by Vincent Phamvan
It might feel like giving customers exactly what they want takes super powers, but really, it just takes some good design.
Getting customer feedback — and learning from it — is essential to your business’s success. Following these simple design rules will make sure you’re getting your questions answered!
How much do you know about what your customers wants and needs? Staying on top of what makes customers happy can be intimidating, but you don’t need to be a mind reader to get their feedback.
A customer feedback survey is the best way to get the powerful information you need to succeed. The feedback can be almost instantaneous, which means you can work on the negatives and emphasize the positives just as fast. Sounds like a win-win, right? Well, with some extra focus on design, your customer feedback survey can go from good to great. That’s going to increase responses and, more importantly, the value of those responses.
How to build a customer service feedback survey:
Let’s start with the basics: the questions. Keep it simple! Your questions need to be short, sweet, and to the point. Clarity is key here, and when it comes to creating questions you should always start with the intent.
What are you trying to learn from this question?
Is it relevant to your business goals?
Will it take too much effort for a customer to answer it?
Are there any issues your customer had that need follow up?
Once you’ve figured out your intent, you can start writing the question itself. A study released by Survey Monkey recommends keeping questions brief, objective, simple, and specific. This isn’t the time to write the great American novel or talk up your products to sway a customer one way or the other.
Let’s take a look at the examples below:
Option 1: We only make our shoes from the finest quality Italian leather. Did you find this made your shoes more comfortable to wear all day?
Yes // No
Option 2: These shoes are comfortable to wear all day.
Strongly disagree // Disagree // Neutral // Agree // Strongly agree
Which of these options looked better to you? If you answered Option 2, you’re right on. Option 1 is riddled with assumptions about the product. Not just that, it’s long, wordy, confusing, long-winded, lengthy, circumlocutory — you get it. What does it get right? It’s a Yes/No question, which is a favorite on customer feedback surveys. Yes/No questions are efficient and easy on both survey-takers and survey-makers.
While Option 1 had some good points, Option 2 is to the point and can give the business a good idea of improvements they might need to make to their product. The intent is clear, the words are simple, all around it’s a good question. You’ll notice that its answers are on a multiple choice scale, which is another form of question that you should include in your survey. The most important thing to remember when including these scales is that they should all be consistent. Having a scale with the negative side on the left in one question and then on the right in the next question can be confusing to customers and could lead to skewed data.
We’ve covered Yes/No questions and multiple choice questions, but what else should your survey include to make sure you’re getting exactly what you need?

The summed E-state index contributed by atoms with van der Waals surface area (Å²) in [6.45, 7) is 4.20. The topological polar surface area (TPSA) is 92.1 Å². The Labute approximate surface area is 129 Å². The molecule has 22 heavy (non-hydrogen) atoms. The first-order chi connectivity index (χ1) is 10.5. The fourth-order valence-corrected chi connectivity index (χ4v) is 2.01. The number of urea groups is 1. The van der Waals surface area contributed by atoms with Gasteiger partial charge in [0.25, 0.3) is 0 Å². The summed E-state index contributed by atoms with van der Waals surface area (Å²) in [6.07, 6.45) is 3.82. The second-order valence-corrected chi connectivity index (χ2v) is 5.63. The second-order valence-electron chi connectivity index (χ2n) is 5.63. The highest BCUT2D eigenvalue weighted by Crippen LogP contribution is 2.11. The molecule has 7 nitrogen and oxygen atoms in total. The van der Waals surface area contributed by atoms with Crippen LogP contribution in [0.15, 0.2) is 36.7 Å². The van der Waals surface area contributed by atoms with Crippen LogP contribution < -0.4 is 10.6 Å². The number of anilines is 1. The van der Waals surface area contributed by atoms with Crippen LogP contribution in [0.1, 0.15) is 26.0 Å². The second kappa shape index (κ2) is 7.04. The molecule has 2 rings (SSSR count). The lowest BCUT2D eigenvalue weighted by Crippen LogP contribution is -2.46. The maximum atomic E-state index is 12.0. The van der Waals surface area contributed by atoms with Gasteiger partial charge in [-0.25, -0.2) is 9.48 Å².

If your customers are taking your survey, it means they wants to speak their minds, so let them! Open-ended questions with room to answer in their own words are a great way to learn what stuck out about a customer’s experience. You’ll gain valuable testimonials for your marketing as well as suggestions for improvement. Remember to keep your questions varied and balanced — too many open forms and you’re asking your customer to write multiple essays, too few and they don’t feel like their voice is being heard.
Now that you’ve written out your clear, concise, and varied questions you want in your survey, it’s time to put it all together. Just like the questions themselves, your survey needs to be short and simple.
Question order matters. Always start your survey with an overall experience question. Starting your survey with nit picky questions about details can impact the big picture questions you ask later on. Don’t let your customer get bogged down in the details before asking about their overall opinion.
Your survey should look easy, even on a mobile device. More and more we are making purchases, using services, and scheduling appointments on our phones, so if you really want to capture your customers’ first reactions, it has to be possible on the small screen. Your survey should have a lot of white space, which will give it a clean look so your customer doesn’t feel overwhelmed by the process.
Reward your customers
Consider rewarding your customer for filling out your survey, but be careful! You’re a lot better off simply thanking them for their time than you are offering a sweepstakes reward that is so unlikely it becomes totally meaningless. A sincere “thank you” goes a long way, especially if you follow up on any negative responses.
Capturing reliable feedback is essential to growth and long term profit. With an effectively designed survey, you’re able to take the reins on your business’s success. Negative responses will happen, but without a survey how do you know what’s gone wrong so you can keep it from happening again? The right response to criticism can make the difference in whether your customer comes back and recommends you to their friends. Be your customer’s superhero — learn not just how to read minds, but how to change them.
Your small business is always trying to save your customer’s day, so why not make it easy on yourself? When you partner with us, we make superior customer service easy by implementing customer surveys for each of our partners and aggregating insights back to the businesses we work with. Get better feedback today with Simplr!